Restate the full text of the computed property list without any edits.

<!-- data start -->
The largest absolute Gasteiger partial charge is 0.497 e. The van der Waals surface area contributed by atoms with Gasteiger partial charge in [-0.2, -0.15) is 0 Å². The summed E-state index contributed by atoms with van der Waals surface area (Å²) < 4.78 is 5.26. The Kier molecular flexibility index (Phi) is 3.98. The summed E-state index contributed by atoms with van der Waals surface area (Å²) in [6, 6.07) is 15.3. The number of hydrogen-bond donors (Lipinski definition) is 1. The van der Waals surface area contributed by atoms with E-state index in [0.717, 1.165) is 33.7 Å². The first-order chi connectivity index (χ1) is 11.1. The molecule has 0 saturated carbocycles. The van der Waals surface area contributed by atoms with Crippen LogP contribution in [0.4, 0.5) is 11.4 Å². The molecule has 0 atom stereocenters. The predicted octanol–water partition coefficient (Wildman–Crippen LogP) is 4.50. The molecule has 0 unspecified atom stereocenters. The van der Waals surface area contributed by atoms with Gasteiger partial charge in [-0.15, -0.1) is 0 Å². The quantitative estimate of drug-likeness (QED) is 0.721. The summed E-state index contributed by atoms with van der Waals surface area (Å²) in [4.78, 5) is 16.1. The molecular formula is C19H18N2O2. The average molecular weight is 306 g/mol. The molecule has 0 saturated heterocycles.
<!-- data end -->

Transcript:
The largest absolute Gasteiger partial charge is 0.497 e. The van der Waals surface area contributed by atoms with Gasteiger partial charge in [-0.2, -0.15) is 0 Å². The summed E-state index contributed by atoms with van der Waals surface area (Å²) < 4.78 is 5.26. The Kier molecular flexibility index (Phi) is 3.98. The summed E-state index contributed by atoms with van der Waals surface area (Å²) in [6, 6.07) is 15.3. The number of hydrogen-bond donors (Lipinski definition) is 1. The van der Waals surface area contributed by atoms with E-state index in [0.717, 1.165) is 33.7 Å². The first-order chi connectivity index (χ1) is 11.1. The molecule has 0 saturated carbocycles. The van der Waals surface area contributed by atoms with Crippen LogP contribution in [0.4, 0.5) is 11.4 Å². The molecule has 0 atom stereocenters. The predicted octanol–water partition coefficient (Wildman–Crippen LogP) is 4.50. The molecule has 0 unspecified atom stereocenters. The van der Waals surface area contributed by atoms with Gasteiger partial charge in [-0.15, -0.1) is 0 Å². The quantitative estimate of drug-likeness (QED) is 0.721. The summed E-state index contributed by atoms with van der Waals surface area (Å²) in [4.78, 5) is 16.1. The molecular formula is C19H18N2O2. The average molecular weight is 306 g/mol. The molecule has 0 saturated heterocycles.